Bratt's description of culture shock is informative, especially in relation to the situation of the orphanage. I felt a lot of parallel with LA government run animal shelters (not that babies are compar
diane wight
Dec 30, 2018 rated it it was amazing  ·  review of another edition
Can't say enough about this book.. No wonder this author has so much compassion for both humans and animals. This compasion is reflected in everything she writes.
Larry Bassett
Feb 14, 2017 rated it liked it
Shelves: china, wishlist
Our Chinese daughter came from the far western province of Xinjiang where a major culture is Uyghur muslims. This book takes place in an orphanage close to Beijing a very different area and dominated by Han Chinese the majority Chinese population. We adopted our daughter within the timeframe when this book was written as a special needs child. She came to us at the age of 3 1/2 with a repaired cleft lip but a remaining cleft palate. By US standards she was significantly malnourished and underwei ...more
Feb 07, 2018 rated it really liked it  ·  review of another edition

The writing was done well. I can't imagine being so involved emotionally day in and day out for those babies and feeling so helpless at times.
Nov 22, 2017 rated it did not like it
I wish I can give it less than 1 star.And I wish I had never read this book. All this book is about the author's hate to China, and she describe herself as a saint, every Chinese she met is disgusting, and what she need to do is save every life in China. --Thank you , Chinese people don't need a white woman like you , you can get back to your own "civilization".
Dec 17, 2015 rated it really liked it
I read and reviewed my own copy of this book for Wicked Reads.

This book was quite different from anything I have read before. It was more emotional and enlightening than I was expecting and I'm glad I read it.

Kay Bratt moves with her husband and daughter to China and there she is thrust into a completely different world with eye opening experiences that will impact her life forever. She finds herself trying to adjust to a new culture and decides to do some volunteering to help fill her time.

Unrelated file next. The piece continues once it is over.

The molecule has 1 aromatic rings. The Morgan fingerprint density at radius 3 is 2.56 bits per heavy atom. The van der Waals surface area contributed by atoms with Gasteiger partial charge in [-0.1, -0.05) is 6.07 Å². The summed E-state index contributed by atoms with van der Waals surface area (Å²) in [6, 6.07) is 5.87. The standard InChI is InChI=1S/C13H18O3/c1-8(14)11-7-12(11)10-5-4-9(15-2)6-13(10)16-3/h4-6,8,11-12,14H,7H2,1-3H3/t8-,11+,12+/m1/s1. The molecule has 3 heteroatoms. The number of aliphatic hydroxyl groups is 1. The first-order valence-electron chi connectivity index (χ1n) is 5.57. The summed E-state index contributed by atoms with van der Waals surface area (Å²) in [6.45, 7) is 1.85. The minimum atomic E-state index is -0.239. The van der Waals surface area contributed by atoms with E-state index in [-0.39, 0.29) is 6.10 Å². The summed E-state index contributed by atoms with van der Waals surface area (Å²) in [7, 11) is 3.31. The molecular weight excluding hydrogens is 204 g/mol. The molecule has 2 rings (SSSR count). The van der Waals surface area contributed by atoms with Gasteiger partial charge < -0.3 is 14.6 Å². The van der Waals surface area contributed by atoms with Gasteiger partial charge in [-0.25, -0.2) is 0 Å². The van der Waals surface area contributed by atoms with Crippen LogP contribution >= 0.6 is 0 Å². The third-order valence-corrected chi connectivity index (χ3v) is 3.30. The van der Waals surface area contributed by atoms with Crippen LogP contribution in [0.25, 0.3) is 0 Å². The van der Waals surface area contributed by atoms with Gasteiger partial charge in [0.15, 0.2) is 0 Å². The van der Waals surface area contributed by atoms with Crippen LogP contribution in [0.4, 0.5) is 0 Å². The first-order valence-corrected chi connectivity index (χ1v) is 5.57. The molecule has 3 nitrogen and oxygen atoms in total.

Sep 27, 2017 rated it did not like it  ·  review of another edition
Ugh, I can't explain how irritated I was reading this book. One of the most annoying things the author chose to do was to write about happy things or things that she got something out of in the first person singular using "I", however, if a child "went missing" aka died (even though for some reason the author likes to put in alot of suspension of disbelief and thinks they went somewhere else other than the orphanage) she would talk in third person plural using "we." It made the book feel disinge ...more
MaryJo Dawson
Nov 26, 2016 rated it really liked it
Kay Bratt's account of her years volunteering in a Chinese orphanage, only a decade ago, was both heart breaking and encouraging. She clearly shows what an individual can do to make a difference when determined to see a situation through. Seeing such need and deprivation was overwhelming at first, and like anyone else would have, she wondered if she could improve the lives of these children and bear to face the heartache on a regular basis. When the reader looks back with Ms. Bratt after three y ...more
Feb 12, 2011 rated it it was amazing
Shelves: memoirs